"And the LORD said unto him, Go through the midst of the city, through the midst of Jerusalem, and set a mark upon the foreheads of the men that sigh and that cry for all the abominations that be done in the midst thereof." (Ez. 9:4)
Hey now wait a minute! I thought God doesn't want us tattooing ourselves!
Well, before you bust out your needles, again, let's pull away from the microscope and view the panoramic shot in full.
God was commanding the prophet to go through the Holy Land and mark those who are innocent of sin against the Lord. Those without this special marking upon their forehead were punished by Divine Justice. Those marked with the sign of "taw" (a letter of the Hebrew alphabet meaning "truth") escaped the wrath of God.
***Interestingly, this letter is translated to "T" using our alphabet... a symbol of the Cross of Christ. Another interesting thing that makes me giddy is that the Arabic version of the Hebrew taw is what looks to be a smilie face. Ha ha!***
Anyway, God's not talking about marking folks with tattoos. He just wanted to make sure His harbinger of justice could easily discern who needed to be slain and who didn't. So it's not like this was a permanent mark. Not to make light of a truly horrible situation, but my guess is the man with the linen cloth had something akin to a Sharpie. The mark definitely stood out, but it could be scrubbed away after a period of time (that period lasting through the close of slaughter).
Are tattoos allowed, or aren't they?
According to most Jewish scholars, the answer is "No." Thus, if the Jews held that tattoos are a no-no, Christians would hold the same principle to be true (expounded upon in many of the epistles with the theme of our bodies being Temples of the Spirit).
However, does that mean to get one would be a sure-ticket to hell?
No. To my knowledge there's only one sin that is a sure-ticket to hell, and that's the sin against the Holy Spirit (refusing to trust that His Mercy is greater than your guilt). Granted, I don't claim to know the Mind of the Lord, but there's a difference between getting a tattoo of Zeus on your arm in the hopes that it brings you power and getting a tattoo of a butterfly after surviving breast cancer, ya know?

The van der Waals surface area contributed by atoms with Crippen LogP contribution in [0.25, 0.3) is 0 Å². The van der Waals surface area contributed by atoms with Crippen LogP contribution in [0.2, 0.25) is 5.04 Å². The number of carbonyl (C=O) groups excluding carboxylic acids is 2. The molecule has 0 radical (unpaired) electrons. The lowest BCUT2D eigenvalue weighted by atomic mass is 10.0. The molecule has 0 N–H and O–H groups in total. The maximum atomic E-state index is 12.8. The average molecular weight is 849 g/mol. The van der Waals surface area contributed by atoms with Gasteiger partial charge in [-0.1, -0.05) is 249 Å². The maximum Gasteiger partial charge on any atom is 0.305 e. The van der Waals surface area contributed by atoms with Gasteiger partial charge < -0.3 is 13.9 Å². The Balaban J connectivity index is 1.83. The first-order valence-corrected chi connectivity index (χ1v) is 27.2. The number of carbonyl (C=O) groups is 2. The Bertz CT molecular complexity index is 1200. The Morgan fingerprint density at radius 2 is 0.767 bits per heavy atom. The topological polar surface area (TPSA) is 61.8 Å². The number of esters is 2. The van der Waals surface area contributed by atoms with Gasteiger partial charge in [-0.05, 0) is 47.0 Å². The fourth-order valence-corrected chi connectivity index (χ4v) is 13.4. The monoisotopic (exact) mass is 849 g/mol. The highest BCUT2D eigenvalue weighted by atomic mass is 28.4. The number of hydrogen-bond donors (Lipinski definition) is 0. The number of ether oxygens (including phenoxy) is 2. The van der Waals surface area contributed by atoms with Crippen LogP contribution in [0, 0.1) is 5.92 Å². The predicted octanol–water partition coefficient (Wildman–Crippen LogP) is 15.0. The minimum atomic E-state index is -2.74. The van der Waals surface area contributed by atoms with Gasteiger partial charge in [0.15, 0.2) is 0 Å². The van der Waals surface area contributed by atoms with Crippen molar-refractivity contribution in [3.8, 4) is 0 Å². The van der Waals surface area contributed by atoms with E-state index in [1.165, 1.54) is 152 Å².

Plus, with these particular "little laws" of Leviticus, they really do have a substantial amount of social influence. As such, we need to understand that times have changed and these principles (not dogmatic in nature) are free to be interpreted differently at different times (which is why Jewish women pierce their ears even though that's technically forbidden in the same verse that forbids tattooing).
So is tattooing going to send you straight to hell? No. Could it possibly open the door to idolatrous actions that have you sliding down the slippery slope? Definitely - but so could that bag of Funions I'm currently eying. If I pop that baby open, I'm likely to go all sorts of gluttonous.
We are tasked with moderation and keeping our consciences clear before the Lord. He gave us a body with which to love and praise Him with. If you'd like to show Him honor by keeping a tattoo of His Mother over your heart, I certainly won't be condemning you for it. If you wish to praise Him by tattooing His Word on your hand so you keep it ever in-mind, far be it from me to prepare a seat in hell for you.
However, I can't see myself getting one simply because I don't feel doing those things would be beneficial to my spiritual life. I also tend to play it safe when it comes to Scripture. Ha ha ha.
Moral of the story: You cannot condemn a person for getting a tattoo. Unless your name is Jesus Christ, Son of the Most High God, keep your mouth shut in judgement of another's soul. When in doubt, just offer a prayer to the Lord for their purity of heart.
So, anyone else have thoughts on this?
***Large uptick in visitors after dinner. Please let me know who is directing traffic my way. Thanks! Also, please keep the language clean and the discourse civil. I don't want to be deleting / editing commentary all night.***